3’rd nor’easter in 2 weeks strikes New England

Credit: Bob Carangelo and Liz Natale

BOSTON — The third powerful nor’easter in two weeks slammed the Northeast on Tuesday, bringing blizzard conditions and 2 feet of snow to some communities and knocking out power to tens of thousands of homes and businesses.

“The groundhog was right. Six more weeks of winter, and probably then some,” said Paul Knight, of Portland, Maine, as snow accumulated on his eyebrows.

About 140,000 customers were without power in Massachusetts on Wednesday morning, while Maine, Rhode Island and Connecticut were also dealing with scattered outages.

Nearly 2 feet (0.61 meters) of snow was reported in parts of Connecticut, Rhode Island, Massachusetts and Maine by Tuesday evening. In New Hampshire, a little over 2 feet, 25 inches (63.5 centimeters), was reported near Derry.

Snow coverage in Connecticut:





Old Saybrook: 


Storm Tracker:


Why wait for the summer when you can just swim in the snow? Scott Fowler made sure he got his exercise done in Ledyard.

'Elsa' pushes Boston police vehicle out of snow bank:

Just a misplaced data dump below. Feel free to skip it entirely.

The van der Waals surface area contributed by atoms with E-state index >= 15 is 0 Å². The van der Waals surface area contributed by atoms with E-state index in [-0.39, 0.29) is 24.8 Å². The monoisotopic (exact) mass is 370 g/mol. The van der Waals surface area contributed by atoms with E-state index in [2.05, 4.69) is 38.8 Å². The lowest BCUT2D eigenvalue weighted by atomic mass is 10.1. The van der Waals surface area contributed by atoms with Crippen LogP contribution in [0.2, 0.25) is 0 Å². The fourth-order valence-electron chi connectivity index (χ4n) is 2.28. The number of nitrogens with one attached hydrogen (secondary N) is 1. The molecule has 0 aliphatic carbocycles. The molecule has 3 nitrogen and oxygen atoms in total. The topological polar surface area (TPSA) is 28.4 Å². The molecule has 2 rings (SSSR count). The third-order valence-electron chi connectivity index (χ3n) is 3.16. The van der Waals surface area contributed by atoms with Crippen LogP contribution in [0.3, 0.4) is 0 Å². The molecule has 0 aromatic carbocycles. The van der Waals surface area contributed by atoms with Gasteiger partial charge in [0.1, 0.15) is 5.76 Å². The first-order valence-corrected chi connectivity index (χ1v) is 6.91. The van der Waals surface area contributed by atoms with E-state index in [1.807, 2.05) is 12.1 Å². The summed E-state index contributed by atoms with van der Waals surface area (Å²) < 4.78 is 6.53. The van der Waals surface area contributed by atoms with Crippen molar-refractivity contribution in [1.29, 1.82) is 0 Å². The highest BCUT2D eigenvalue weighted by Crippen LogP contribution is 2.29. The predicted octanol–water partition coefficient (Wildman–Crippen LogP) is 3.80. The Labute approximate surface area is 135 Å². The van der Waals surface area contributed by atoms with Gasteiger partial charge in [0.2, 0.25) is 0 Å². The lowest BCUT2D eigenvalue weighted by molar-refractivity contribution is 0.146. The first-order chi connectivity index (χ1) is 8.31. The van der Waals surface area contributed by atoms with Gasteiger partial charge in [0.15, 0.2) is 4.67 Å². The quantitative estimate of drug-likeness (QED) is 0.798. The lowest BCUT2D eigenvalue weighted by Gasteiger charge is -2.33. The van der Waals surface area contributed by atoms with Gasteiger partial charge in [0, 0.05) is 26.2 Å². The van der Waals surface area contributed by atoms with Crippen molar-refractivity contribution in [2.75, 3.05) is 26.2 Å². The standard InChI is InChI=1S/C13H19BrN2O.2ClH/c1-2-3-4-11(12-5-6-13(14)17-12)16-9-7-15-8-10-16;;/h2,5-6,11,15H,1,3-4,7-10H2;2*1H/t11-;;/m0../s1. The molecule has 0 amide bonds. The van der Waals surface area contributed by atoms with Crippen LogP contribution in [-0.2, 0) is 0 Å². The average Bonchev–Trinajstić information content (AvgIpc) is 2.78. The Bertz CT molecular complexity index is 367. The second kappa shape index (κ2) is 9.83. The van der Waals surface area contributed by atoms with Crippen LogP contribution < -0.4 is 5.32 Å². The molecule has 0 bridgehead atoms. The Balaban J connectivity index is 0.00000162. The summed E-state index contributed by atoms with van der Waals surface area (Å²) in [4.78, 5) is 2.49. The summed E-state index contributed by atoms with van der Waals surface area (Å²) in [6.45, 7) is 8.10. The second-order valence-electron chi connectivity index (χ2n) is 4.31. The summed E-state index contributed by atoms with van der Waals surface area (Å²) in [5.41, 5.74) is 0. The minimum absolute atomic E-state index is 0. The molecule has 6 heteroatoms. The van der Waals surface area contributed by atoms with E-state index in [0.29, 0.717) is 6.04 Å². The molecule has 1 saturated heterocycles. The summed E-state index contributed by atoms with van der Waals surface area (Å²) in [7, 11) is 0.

National Weather Service said the storm brought more than 2 feet of snow to some communities.

Uxbridge, Massachusetts, was the leader with nearly 28 inches. Foster, Rhode island, got more than 25 inches, while in Connecticut, Killingly had the most with just over 20 inches.
Rochester, New Hampshire, got 25 inches, while Limerick and Newfield, Maine had 23.5 inches each.

High winds and blowing snow led meteorologists to categorize the storm as a blizzard in parts of New England, including Boston. Gusts approached 70 mph on Cape Cod, the weather service said.
Amtrak suspended all service on Tuesday between Boston and New York City. The railroad later announced that most service between the two cities would resume on sometime Wednesday.

Road and air travel also was disrupted: Slick roads were blamed for at least one death in North Carolina, and the flight-tracking site FlightAware reported more than 1,500 canceled flights. Boston's Logan International Airport, nearly deserted Tuesday, resumed flights Wednesday.

Janice James' house in Osterville, on Cape Cod, was in the dark again after losing power for three days in the last storm. James and her four children spent the day eating baked goods she made before the storm and hoping the lights and heat would come back soon.

"We are freezing," the 39-year-old James said.

In Rhode Island, the snow did not stop residents from getting to church. In East Greenwich, the Rev. Bernard Healey said he celebrated noon Mass with "two hearty souls" who came despite the nor'easter.

"If I lost power, we'd (still) celebrate Mass," Healey said. "We would just use more candles."